There is no better time to focus on mental wellbeing than during a time of global seclusion. The Chinese Language Program (CLP) at UBC always attaches great importance to its students’ mental health and wellness, constituting a positive learning community that consistently supports its Mandarin learners. This October, the CLP hosted a panel titled “A Panel to Your Heart: Promoting Mental Wellbeing of Heritage Mandarin Learners” for heritage Mandarin learners and their family members in acknowledgement of these learners’ unique mental health challenges. The panel featured three special panelists from both Canada and the US, welcomed around 50 attendees, and offered an abundance of tailored information and resources for heritage Mandarin learners’ mental wellbeing.
With the generous help and support of three special panelists, namely, Dr. Xinshu She, Dr. Brenda Lee, and Ana Tam, the event successfully identified and analyzed particular mental health challenges that heritage Mandarin speakers faced. For instance, such struggles may include heritage learners’ pronounced experience of identity conflicts, cultural confusion, language barriers with family members, and lack of intergenerational understanding. Accordingly, the panelists offered professional and practical mental health advice and support for both students and their parents present at the event.
“Mental health is the overall well-being of a person. It truly affects our minds, how we feel and handle different aspects of our life, such as stress. The ability to manage stress and prevent it from affecting the other aspects of your life is crucial for me.”
Around one fifth of the panel attendees were parents of heritage students, and almost half of the audience used Mandarin as their primary language. To better enhance the audience’s understanding of and engagement with the panelists’ presentations, Kevin Sun, a heritage student from CHIN345, and Ying Zeng, a fourth-year Economics and Psychology double major, provided interpreting services in Mandarin and Cantonese respectively throughout the event for the purpose of inclusivity, which also shows the diversity of Chinese heritage students. The interpreting services and occasional polls greatly contributed to the audience’s interaction and engagement with the panelists.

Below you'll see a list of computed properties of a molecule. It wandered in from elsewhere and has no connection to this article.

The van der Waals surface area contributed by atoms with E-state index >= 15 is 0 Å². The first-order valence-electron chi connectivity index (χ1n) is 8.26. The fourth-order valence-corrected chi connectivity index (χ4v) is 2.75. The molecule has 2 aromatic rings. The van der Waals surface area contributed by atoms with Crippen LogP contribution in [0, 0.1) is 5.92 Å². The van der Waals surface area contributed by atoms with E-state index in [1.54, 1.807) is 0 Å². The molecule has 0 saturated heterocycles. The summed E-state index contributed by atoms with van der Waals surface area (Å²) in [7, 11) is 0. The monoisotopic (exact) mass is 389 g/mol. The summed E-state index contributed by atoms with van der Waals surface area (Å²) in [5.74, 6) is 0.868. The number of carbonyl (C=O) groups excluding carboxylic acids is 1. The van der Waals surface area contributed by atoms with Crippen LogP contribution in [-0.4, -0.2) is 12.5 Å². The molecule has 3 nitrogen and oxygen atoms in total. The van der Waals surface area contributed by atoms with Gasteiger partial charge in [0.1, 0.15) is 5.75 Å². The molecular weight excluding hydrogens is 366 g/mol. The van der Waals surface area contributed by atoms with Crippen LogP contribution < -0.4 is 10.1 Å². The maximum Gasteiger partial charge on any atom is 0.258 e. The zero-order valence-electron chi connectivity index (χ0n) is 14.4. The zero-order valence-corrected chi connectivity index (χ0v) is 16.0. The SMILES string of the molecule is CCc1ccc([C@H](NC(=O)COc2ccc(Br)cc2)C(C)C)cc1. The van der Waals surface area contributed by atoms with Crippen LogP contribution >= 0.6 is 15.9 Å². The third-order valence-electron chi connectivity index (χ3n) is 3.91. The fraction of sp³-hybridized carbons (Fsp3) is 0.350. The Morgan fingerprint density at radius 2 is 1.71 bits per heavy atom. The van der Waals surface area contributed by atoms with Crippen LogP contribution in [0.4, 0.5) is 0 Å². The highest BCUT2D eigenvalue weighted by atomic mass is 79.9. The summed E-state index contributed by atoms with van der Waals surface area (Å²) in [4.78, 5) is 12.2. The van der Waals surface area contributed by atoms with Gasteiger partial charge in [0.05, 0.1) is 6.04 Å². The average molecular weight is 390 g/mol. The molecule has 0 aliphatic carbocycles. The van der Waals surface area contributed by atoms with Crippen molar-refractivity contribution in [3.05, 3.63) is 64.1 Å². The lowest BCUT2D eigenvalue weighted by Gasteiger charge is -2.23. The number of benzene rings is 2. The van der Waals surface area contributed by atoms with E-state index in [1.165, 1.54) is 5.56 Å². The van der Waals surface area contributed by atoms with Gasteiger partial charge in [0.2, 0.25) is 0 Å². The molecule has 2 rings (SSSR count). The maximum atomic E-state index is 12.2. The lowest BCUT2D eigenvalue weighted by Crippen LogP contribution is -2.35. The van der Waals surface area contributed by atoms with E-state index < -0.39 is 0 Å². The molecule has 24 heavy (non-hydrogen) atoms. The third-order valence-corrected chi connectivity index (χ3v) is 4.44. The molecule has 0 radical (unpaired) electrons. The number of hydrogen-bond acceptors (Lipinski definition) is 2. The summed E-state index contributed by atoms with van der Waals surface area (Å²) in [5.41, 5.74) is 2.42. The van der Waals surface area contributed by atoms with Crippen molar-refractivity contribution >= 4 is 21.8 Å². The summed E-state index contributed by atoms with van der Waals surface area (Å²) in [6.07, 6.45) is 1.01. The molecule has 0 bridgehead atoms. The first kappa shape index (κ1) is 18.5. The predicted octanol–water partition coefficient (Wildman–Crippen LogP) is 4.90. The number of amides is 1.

Interactive polls to encourage the audience’s meaningful engagement with the panel
Dr. Xinshu She, Clinical Assistant Professor in Pediatrics at Stanford University and Lucile Packard Children’s Hospital, opened the presentation section as the first speaker. With over 14 years of experience in Global Health and multiple publications on youth mental wellbeing, Dr. She’s presentation was abundant with practical advice for heritage students, shedding great light on how to cultivate and enhance one’s mental wellbeing on a daily basis.
More specifically, Dr. She’s presentation focused on mental-wellness-related issues such as Asian families’ attitudes toward mental health challenges, how to practice mental self-care, and so on. She discussed the importance of building resilience in stressful situations through, for instance, meditation, journaling, thinking positively, and spending time with family as well as friends. Dr. She further advocated the practice of mindfulness as a lifestyle to cultivate a sense of inner peace and spirituality.
“Dr. Xinshu She mentioned how important building resilience is to combating stress at school. One of the ways she mentioned to build resilience is to try to think of negative experiences in a more positive way, and to try to learn from them instead of speaking down on yourself… [because of this message], I have started to try and have a more positive outlook in life, and learn from my mistakes rather than beating myself up over them.”